A father-son duo have admitted to conspiring with a candidate for the New Mexico House of Representatives to violently interfere with the 2022 midterm election.
Demetrio Trujillo and his attorney on Thursday signed a plea agreement with federal prosecutors admitting his guilt to five criminal charges related to a series of shootings in Albuquerque in late 2022 and early 2023.
He pleaded guilty to one count of conspiracy, two counts of election interference, one count of using a gun to commit a crime, and one count of firing that gun.
His son, Jose Louise Trujillo, pleaded guilty to his own set of five charges on Jan. 9. He pleaded guilty to conspiracy, one count of election interference, one count of using a gun during a crime, and one count of possessing fentanyl with intent to distribute.
Solomon Peña, the House candidate who is accused of orchestrating the shootings, is scheduled to go to trial in June on charges of conspiracy and election interference, along with gun and drug charges.
The U.S. Attorney’s Office in Albuquerque is prosecuting the case alongside the U.S. Department of Justice’s Public Integrity Section, which handles election crimes.
According to a news release, the case is part of the DOJ’s Election Threats Task Force, whose purpose is “to address threats of violence against election workers, and to ensure that all election workers — whether elected, appointed, or volunteer — are able to do their jobs free from threats and intimidation.”
Peña met the Trujillos through a group of four other co-conspirators whom federal prosecutors have not identified, according to the Trujillos’ plea agreements.
At some point after the 2022 election, the Trujillos said Peña told them and others “the election was rigged against him,” the plea agreements state. Peña has never conceded the election results.
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The plea agreements outline new details in the scheme.
Jose Louise Trujillo had helped Peña’s campaign, including accepting money to let him use his bank account to channel just over $5,000 to his campaign.
The day before the election, Peña decided to pressure Bernalillo County commissioners to refuse to certify the election results. “He paid me to help, and I agreed,” Demetrio Trujillo wrote.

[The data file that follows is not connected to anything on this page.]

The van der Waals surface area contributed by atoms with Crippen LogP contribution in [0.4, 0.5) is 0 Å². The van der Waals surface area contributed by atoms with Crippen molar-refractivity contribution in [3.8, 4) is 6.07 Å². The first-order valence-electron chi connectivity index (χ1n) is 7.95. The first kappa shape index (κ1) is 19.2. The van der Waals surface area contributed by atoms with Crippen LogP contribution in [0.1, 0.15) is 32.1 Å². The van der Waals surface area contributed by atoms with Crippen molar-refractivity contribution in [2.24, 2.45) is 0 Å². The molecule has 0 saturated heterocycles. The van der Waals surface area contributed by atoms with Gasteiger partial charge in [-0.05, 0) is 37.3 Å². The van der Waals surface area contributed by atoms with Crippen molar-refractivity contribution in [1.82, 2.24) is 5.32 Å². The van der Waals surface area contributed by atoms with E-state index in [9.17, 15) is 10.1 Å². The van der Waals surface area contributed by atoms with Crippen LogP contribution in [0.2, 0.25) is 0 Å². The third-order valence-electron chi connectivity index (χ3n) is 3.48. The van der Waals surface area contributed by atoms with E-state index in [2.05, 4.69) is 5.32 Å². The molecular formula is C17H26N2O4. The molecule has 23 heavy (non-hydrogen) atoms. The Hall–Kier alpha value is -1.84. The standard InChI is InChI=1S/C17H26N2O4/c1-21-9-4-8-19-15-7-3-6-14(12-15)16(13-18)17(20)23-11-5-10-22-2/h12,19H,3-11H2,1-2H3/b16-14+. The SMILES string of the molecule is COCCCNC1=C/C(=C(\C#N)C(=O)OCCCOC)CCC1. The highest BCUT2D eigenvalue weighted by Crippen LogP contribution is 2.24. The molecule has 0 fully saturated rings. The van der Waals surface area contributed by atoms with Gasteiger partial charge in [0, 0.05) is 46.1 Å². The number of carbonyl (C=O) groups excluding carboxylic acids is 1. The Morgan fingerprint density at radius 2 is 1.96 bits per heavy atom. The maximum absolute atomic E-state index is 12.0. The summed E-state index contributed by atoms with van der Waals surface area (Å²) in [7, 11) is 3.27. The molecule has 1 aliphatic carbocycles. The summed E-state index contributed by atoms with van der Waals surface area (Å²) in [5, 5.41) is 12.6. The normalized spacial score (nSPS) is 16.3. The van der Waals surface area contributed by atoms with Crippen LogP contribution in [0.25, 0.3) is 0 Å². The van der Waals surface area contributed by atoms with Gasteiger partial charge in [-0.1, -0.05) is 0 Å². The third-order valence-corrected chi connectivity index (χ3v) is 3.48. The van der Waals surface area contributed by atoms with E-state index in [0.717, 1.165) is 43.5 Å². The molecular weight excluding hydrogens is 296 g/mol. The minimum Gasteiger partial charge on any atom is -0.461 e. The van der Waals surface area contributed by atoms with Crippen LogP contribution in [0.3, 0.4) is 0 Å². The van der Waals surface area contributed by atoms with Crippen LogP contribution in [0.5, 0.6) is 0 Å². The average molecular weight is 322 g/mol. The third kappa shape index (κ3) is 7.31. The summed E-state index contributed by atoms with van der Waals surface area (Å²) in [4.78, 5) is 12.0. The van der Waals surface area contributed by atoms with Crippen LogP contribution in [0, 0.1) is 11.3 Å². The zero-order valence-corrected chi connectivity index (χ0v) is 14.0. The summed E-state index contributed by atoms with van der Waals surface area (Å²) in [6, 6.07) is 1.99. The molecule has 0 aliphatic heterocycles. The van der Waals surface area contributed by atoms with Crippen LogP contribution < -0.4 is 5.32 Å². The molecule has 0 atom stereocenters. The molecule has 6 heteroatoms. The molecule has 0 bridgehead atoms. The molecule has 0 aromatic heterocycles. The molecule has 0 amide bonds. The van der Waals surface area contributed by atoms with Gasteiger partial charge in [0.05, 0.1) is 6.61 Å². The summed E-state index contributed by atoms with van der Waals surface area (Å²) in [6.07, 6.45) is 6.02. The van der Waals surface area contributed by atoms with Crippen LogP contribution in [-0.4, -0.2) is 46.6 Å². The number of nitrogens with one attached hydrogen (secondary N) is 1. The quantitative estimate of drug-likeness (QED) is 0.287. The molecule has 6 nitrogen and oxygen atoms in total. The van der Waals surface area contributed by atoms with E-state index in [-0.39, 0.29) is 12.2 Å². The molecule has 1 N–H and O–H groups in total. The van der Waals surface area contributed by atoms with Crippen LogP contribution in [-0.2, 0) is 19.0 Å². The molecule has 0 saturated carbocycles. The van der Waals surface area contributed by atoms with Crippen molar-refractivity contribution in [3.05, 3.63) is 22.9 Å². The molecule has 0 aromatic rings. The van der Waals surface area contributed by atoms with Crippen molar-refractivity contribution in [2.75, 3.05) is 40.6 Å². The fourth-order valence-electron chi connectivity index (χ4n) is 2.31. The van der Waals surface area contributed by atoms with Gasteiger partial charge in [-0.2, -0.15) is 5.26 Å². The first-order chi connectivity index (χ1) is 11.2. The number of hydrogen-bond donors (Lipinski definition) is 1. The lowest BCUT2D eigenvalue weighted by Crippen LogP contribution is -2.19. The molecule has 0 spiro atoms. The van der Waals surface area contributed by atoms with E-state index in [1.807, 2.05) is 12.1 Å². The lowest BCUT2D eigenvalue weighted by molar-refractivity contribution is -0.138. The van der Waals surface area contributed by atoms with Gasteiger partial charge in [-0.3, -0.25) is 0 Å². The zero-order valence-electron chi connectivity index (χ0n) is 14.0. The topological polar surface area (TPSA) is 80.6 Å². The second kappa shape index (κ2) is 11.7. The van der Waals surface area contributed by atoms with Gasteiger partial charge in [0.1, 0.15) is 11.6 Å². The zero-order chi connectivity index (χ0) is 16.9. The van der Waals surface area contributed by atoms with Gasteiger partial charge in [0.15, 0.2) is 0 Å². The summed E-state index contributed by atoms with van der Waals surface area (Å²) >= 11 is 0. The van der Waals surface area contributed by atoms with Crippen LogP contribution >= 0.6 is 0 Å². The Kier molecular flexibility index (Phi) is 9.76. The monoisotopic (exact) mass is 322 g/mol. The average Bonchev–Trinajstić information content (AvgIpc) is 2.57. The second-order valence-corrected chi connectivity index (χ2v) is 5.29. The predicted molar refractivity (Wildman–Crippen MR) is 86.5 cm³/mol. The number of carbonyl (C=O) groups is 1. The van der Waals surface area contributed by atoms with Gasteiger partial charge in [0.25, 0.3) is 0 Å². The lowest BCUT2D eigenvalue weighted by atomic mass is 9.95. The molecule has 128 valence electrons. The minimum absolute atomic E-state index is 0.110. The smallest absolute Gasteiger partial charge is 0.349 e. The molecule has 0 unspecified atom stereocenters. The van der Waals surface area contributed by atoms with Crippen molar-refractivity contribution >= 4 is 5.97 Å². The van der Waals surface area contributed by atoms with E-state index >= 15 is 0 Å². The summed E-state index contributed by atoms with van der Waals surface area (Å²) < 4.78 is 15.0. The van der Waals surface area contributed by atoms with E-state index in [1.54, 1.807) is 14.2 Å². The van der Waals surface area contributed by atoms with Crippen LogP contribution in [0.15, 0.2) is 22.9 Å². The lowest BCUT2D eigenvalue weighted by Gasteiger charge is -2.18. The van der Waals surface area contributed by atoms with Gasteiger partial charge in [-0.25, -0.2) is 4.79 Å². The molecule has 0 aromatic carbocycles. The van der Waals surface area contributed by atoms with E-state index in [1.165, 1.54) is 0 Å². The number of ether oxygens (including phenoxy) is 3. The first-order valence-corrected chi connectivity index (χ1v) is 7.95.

On Nov. 12, 2022, Peña gave Bernalillo County Commissioner Adriann Barboa’s address to Jose Louis Trujillo and paid him to break windows and slash tires at her home.
Five days later, Trujillo at Peña’s direction gave Barboa’s address to his father, understanding Peña wanted more help intimidating the victims “because they served as election officials or because they had been candidates for elective office.”
On Nov. 21, 2022 the commissioners voted to certify Peña’s loss. The same day, he and the Trujillos “determined to move forward with (Peña’s) plan to intimidate his political targets.”
On Dec. 4, 2022, Peña paid Demetrio Trujillo to shoot a gun from his car at Barboa’s home, because Barboa had served as an election official and because they had been a political candidate.
Four days later, Peña paid Demetrio Trujillo to shoot a gun from his car at the home of New Mexico House Speaker Javier Martinez, to intimidate him from campaigning.
On Dec. 11, 2022, Peña and Jose Louise Trujillo drove to the home of former Bernalillo County Commissioner Debbie O’Malley. They targeted O’Malley because of her position on the commission, Trujillo wrote.
“Peña provided a gun which I fired at the residence,” he wrote.
Then on Jan. 3, 2023, Peña and the Trujillos drove to the home of Sen. Linda Lopez and carried out a shooting intended to intimidate her, too.
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Later that day, a Bernalillo County Sheriff’s deputy pulled over Jose Louise Trujillo as he was driving Peña’s Nissan Maxima.
The deputy searched the car and found two handguns, one of which had a drum magazine and was fully automatic, and about 85 bullets, which Peña and the Trujillos “had used to carry out the shooting just prior to my arrest.” Deputies also found about 893 fentanyl pills and $3,036 in cash.
Both Trujillos could be sentenced to life in prison, according to the U.S. Department of Justice. So long as they continue to cooperate with authorities and commit no more crimes, they could receive slightly shorter sentences.